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Shore Protection services

A precondition for a successful shoreline restoration project is that all the parties involved have some understanding of the coastal morphological processes. They are then in a position to understand why the present situation has developed and why certain solutions will work and others will not.
The following should be considered in connection with shoreline protection and management projects:

  1. Consider the coastal area as a dynamic natural landscape. Make only interventions in the coastal processes and in the coastal landscape if the interests of the society are more important than preserving the natural coastal resource.
  2. Appoint special sections of the coast for natural development.
  3. Demolish inexpedient old protection schemes and re-establish the natural coastal landscape where possible.
  4. Minimise the use of coastal protection schemes, give high priority to the quality of the coast resource, and concentrate on shore protection.
  5. Preserve the natural variation in the coastal landscapes.
  6. Restrict new development/housing close to the coastline in the open uninhabited coastal landscape. Allow only such facilities, which require access to the sea.
  7. Maintain and improve the public access to and along the beach, legally as well as in practice.
  8. Reduce pollution and enhance sustainable utilisation of coastal waters.

This leads to the practical guidelines for shore protection in connection with coast protection, shore protection and shore restoration projects. They are mentioned in the next paragraph.

  1. We ork with nature, for instance by re-establishing a starved coastal profile by nourishment and by utilising site-specific features, such as strengthening semi-hard promontories.
  2. We select a solution which fits the type of coastline and which fulfils as many of the goals set by the stakeholders and the authorities as possible. It is quite often impossible to fulfil all goals, as they are often conflicting and because of budget limitations. It should be made clear to all parties, which goals are fulfilled and which are not. The consultant must make it completely clear what the client can expect from the selected solution; this is especially important if the project has been adjusted to fit the available funds.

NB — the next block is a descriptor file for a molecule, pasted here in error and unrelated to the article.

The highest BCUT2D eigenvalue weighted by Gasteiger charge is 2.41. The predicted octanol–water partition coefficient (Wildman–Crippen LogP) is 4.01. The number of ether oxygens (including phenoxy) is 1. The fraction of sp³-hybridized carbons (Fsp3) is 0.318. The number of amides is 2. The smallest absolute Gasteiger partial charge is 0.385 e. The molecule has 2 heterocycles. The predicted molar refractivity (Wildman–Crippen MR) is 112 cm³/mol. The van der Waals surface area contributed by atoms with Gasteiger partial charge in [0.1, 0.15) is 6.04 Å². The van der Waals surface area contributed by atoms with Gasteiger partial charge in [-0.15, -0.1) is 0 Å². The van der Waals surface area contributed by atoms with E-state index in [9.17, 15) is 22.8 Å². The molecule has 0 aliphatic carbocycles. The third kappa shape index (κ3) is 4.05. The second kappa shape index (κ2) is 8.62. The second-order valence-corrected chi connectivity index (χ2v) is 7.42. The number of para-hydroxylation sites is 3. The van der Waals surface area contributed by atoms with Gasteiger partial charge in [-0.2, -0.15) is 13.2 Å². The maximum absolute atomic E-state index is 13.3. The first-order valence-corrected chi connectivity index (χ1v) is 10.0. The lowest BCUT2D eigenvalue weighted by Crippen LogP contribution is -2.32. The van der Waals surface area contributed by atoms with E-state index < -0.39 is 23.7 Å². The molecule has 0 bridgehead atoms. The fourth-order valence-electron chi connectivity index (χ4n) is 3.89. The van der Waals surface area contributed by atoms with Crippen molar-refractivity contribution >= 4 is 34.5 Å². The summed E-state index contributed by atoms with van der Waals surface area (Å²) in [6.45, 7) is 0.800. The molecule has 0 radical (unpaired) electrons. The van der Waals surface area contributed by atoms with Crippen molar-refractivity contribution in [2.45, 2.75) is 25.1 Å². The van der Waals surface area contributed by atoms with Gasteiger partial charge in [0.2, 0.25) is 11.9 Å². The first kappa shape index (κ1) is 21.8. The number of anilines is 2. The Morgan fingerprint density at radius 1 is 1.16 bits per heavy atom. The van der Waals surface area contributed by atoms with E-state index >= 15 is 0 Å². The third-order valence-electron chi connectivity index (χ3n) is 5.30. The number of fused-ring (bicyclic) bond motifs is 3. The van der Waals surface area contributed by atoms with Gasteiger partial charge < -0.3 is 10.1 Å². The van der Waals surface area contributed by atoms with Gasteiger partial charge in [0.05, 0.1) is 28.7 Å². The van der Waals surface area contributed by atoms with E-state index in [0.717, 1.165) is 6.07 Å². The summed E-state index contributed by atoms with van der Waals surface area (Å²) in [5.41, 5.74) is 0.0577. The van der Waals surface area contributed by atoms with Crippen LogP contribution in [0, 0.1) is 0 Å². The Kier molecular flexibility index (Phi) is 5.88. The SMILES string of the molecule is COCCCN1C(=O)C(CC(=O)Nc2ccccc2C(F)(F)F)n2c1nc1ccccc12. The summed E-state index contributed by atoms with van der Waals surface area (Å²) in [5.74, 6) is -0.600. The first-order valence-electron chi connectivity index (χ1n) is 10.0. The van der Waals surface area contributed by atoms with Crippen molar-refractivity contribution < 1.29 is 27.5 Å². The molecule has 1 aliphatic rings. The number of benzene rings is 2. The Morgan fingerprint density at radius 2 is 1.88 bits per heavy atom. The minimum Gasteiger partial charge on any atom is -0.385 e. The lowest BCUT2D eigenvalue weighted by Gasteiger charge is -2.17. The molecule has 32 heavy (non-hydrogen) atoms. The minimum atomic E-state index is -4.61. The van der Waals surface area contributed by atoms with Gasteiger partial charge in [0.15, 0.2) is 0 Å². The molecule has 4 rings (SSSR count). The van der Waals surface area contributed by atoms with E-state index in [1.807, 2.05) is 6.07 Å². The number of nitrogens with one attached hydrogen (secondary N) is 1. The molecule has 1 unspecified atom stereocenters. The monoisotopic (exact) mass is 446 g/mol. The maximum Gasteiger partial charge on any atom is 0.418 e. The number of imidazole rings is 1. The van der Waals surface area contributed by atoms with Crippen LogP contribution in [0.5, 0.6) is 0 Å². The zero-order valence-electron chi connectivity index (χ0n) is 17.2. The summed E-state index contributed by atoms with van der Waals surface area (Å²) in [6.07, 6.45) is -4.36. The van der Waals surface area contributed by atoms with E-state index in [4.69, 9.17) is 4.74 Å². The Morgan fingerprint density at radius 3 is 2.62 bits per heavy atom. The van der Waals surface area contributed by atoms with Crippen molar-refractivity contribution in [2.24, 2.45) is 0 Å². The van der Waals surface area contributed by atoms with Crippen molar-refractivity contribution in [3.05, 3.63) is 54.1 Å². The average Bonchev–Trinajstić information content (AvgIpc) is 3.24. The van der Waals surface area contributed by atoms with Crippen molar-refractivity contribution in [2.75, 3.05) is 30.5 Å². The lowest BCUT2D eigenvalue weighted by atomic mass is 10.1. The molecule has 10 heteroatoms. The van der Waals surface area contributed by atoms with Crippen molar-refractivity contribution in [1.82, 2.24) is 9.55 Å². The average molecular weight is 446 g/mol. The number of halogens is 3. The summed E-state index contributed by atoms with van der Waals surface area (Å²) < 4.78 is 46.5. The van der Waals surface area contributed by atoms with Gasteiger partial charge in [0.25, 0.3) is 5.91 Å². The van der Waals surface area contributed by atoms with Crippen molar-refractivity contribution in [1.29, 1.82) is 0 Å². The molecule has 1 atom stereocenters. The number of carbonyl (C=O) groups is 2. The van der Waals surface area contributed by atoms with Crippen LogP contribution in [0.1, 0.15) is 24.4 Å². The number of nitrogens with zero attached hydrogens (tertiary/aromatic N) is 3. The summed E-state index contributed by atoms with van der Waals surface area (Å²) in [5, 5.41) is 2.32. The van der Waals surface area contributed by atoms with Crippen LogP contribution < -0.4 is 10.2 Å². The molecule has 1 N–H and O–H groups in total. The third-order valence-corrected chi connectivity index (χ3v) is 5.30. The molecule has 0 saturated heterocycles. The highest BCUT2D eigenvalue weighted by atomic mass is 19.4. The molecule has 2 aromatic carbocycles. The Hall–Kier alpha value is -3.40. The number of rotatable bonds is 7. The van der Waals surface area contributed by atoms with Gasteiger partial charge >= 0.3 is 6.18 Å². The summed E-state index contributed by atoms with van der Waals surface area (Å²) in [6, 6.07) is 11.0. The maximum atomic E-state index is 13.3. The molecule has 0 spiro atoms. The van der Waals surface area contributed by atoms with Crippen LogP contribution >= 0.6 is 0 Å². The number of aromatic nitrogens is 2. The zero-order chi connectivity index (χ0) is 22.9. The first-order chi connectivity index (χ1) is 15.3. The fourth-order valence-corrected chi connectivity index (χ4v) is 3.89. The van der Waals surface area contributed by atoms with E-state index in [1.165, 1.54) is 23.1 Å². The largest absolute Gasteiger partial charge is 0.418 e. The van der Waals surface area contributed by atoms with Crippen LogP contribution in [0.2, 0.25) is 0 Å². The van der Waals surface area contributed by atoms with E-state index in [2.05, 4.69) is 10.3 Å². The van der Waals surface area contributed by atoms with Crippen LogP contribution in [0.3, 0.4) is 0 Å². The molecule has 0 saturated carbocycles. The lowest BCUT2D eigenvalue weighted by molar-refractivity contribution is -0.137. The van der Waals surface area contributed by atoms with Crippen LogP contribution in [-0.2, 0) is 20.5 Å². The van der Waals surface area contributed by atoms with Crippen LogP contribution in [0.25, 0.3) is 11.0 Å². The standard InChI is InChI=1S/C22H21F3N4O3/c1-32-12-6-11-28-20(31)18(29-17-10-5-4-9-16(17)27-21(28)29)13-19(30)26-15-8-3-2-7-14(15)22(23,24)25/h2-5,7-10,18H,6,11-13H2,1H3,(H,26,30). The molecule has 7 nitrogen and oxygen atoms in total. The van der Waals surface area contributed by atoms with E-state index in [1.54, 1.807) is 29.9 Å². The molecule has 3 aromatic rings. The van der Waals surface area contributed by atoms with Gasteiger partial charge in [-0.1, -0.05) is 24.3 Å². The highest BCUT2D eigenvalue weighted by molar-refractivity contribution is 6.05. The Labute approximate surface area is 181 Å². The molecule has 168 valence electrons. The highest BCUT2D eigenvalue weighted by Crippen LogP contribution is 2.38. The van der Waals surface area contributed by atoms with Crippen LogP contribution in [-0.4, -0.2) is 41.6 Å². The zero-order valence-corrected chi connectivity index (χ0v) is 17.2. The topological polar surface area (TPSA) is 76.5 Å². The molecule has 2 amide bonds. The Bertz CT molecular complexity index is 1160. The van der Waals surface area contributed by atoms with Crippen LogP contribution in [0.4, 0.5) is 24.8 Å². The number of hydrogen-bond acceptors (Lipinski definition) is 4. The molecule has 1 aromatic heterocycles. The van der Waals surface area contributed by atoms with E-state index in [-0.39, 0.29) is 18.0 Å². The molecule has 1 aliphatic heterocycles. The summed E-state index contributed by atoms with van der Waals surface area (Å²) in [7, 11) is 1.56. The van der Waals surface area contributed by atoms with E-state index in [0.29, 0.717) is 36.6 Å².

3. We propose a funding distribution, which reflects the fulfilment of the various goals, set by the parties involved.
  4. We Mmanipulate the rate and gradient of the littoral drift rate and gradient by use of a minimum number of structures. Preserve sections of untouched dynamic landscape where possible. Allow protection measures only if valuable buildings/infrastructure are threatened. This policy will preserve the natural coastal resources and the neighbouring sections will receive material as a result of erosion in the unprotected area.
  5. We secure passage to and along the beach.
  6. We enhance the aesthetic appearance, e.g. by minimising the number of structures. Few and larger structures is normally better than a lot of small structures. Preferably allow only projects which deal with an entire management unit/sediment cell and which have maximum shore protection. Individual projects tend to concentrate on coast protection.
  7. We minimise maintenance requirements to a level, which the owner(s) of the scheme is able to manage. A stand-alone nourishment solution may at first glance appear ideal, but it will normally not be ideal for the landowners, as recharge will be required at short intervals.
  8. We s ecure good local water quality and minimise the risk of trapping debris and seaweed.
  9. We s ecure safety for swimmers by avoiding structures generating dangerous rip currents. Avoid protected beaches as these give a false impression of safety for poor swimmers. Protected beaches at exposed sites tend to suffer from sand trapping in the sheltered area. If the water is too rough for swimming, a swimming pool, possibly in the form of a tidal pool, is a good solution.
  10. We provide good beach quality by securing that the beaches are exposed to waves, as the waves maintain the attractive sandy beaches. This will of course limit the time when swimming is possible, but making protected beaches often means safety hazards, poor beach quality and poor water quality.
  11. We are realistic and pragmatic, keeping in mind that the natural untouched coastline is utopia in highly developed areas. Create small attractive locations at otherwise strongly protected stretches if this is the only realistic possibility.